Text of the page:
The Baltimore Ravens used their 2011 NFL draft to fill a number of voids, both offensive and defensive, among their championship-contending roster.

Ravens general manager Ozzie Newsome took Colorado cornerback Jimmy Smith with the 27th pick in the first round of the draft on April 28. Newsome initially attempted to trade the Ravens’ 26th overall pick with the Chicago Bears in exchange for two second-round picks, the same strategy he used during the 2010 draft.  

But the trade wasn’t finalized in time, and Baltimore ended up missing out on picking a player with the 26th pick. Under league rules, if a team goes over their allotted time to make a pick, teams below them can move quickly and take players in their original draft order until that team finally makes a selection.

Fortunately for the Ravens, only one team skipped over them and that one didn’t take Smith. Newsome didn’t hesitate to grab a prospect that, football analysts say, could be the next premiere “shutdown” cornerback in the league.

“He fits our defense the way we need a corner to fit our defense,” Ravens head coach John Harbaugh told reporters.

But despite his abundant talent, Smith also has a history of off-the field troubles that may have kept him from being selected higher in the first round. According to reports, Harbaugh pushed for the selection of Smith, ensuring Newsome there would be no off-the-field problems with Smith once he became a Raven.

“He is very committed to being a great football player,” Harbaugh said. “We’ve done our homework and he has been very forthright from the beginning as far as putting out there for the whole world to see. He is going to have to deal with that and we’re going to have to deal with that.”

At 6-foot, 2-inches and 210 pounds, Smith has the size to physically overmatch most receivers he’ll be assigned to cover in the NFL. He also has blazing speed, and ball-hawk instincts similar to star safety Ed Reed, one of the most popular players in Ravens history.

But the impact cornerback wasn’t the only player named Smith that the Ravens’ staff was proud to select in the draft.

Baltimore used its second-round pick to improve its receiver corps, drafting University of Maryland receiver Torrey Smith with the 58th overall pick. The 6-foot, 1-inch, 200-pound receiver was recorded as the fourth fastest among all receiver prospects during the NFL Combine in March. Newsome told reporters that Torrey Smith’s speed “strikes fear” in defenders and is just what the Ravens have been missing from their offensive attack.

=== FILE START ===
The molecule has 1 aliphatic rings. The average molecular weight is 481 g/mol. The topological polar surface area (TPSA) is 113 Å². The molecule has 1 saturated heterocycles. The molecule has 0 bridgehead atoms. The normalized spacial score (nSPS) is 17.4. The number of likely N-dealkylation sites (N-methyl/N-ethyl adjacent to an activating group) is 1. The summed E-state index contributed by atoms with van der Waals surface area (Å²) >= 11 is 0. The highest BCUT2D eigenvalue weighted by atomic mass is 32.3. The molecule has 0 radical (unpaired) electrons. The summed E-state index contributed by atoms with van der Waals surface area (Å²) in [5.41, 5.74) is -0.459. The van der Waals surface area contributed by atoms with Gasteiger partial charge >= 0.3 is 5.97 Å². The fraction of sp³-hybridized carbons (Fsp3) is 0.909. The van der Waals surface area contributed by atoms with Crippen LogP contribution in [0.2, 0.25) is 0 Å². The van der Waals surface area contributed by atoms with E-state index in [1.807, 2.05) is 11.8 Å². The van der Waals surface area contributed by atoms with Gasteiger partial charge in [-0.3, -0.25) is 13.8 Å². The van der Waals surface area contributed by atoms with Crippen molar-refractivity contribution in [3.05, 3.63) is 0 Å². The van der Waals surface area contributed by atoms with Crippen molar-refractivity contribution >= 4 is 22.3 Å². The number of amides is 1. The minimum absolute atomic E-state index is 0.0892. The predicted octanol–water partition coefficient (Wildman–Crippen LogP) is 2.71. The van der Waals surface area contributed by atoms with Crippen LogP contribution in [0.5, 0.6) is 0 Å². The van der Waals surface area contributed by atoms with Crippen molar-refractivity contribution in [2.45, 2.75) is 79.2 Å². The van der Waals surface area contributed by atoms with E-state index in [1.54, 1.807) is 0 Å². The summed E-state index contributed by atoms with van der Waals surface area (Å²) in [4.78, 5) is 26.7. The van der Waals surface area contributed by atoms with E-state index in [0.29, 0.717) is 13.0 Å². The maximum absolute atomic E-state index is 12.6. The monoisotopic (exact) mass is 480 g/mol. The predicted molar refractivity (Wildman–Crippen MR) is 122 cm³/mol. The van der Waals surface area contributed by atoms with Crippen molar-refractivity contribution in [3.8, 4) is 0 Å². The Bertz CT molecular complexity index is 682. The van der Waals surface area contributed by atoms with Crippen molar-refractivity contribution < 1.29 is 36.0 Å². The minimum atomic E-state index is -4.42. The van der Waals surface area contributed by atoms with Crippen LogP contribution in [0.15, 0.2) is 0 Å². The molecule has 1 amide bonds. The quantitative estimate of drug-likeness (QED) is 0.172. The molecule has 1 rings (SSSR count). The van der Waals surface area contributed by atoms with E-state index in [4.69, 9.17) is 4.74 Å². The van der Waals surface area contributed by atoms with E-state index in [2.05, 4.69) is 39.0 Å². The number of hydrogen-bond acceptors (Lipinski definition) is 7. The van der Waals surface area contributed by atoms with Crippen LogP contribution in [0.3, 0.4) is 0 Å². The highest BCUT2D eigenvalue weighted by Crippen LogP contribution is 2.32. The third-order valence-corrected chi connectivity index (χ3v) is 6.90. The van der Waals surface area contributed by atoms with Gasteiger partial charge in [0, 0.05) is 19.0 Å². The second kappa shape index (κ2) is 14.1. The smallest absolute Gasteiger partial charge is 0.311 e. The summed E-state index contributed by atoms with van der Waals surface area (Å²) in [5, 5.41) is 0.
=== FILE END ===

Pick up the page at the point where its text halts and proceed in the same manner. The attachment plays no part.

“We play against other teams and a slip here, and it’s a touchdown. And that’s deflating,” Newsome told The Baltimore Sun. “With everything we already have, we just added the 3-point shooter. At any point, the ball gets in his hands and Billy is coming out to kick an extra point.”

Harbaugh said he’s not only impressed with Torrey’s performance on the field, but also his character off the field. A Colonial Beach, Va. native, Torrey helped raise six of his younger brothers and sisters while his single mother worked several jobs and attended classes at night.

“I was choked up reading it,” Harbaugh told the Sun. “I was so proud of this young man just reading the article. My thought was: We have to find a way to make Torrey Smith a Raven. This guy is what this organization is all about.”

Now, Baltimore will have two rookies as possible impact starters on both sides of the line of scrimmage for the first time since 1999, when the Ravens picked cornerback Chris McAlister in the first round and receiver Brandon Stokley in the fourth round. Both Stokley and McAlister went on to help Baltimore win their only Super Bowl title in 2001.
 
More Ravens’ 2011 Draft Picks:
Baltimore also selected Central Florida offensive tackle Jah Reid with the 85th overall pick in the third round; Texas cornerback Chykie Brown with the 164th pick in the fifth round; Mississippi State defensive end Pernell McPhee with the 165th pick in the fifth round; Virginia Tech quarterback Tyrod Taylor with the 180th pick in the sixth round; and Georgia Tech running back Anthony Allen with the 225th pick in the seventh round.

 

Perry Green

AFRO Sports Editor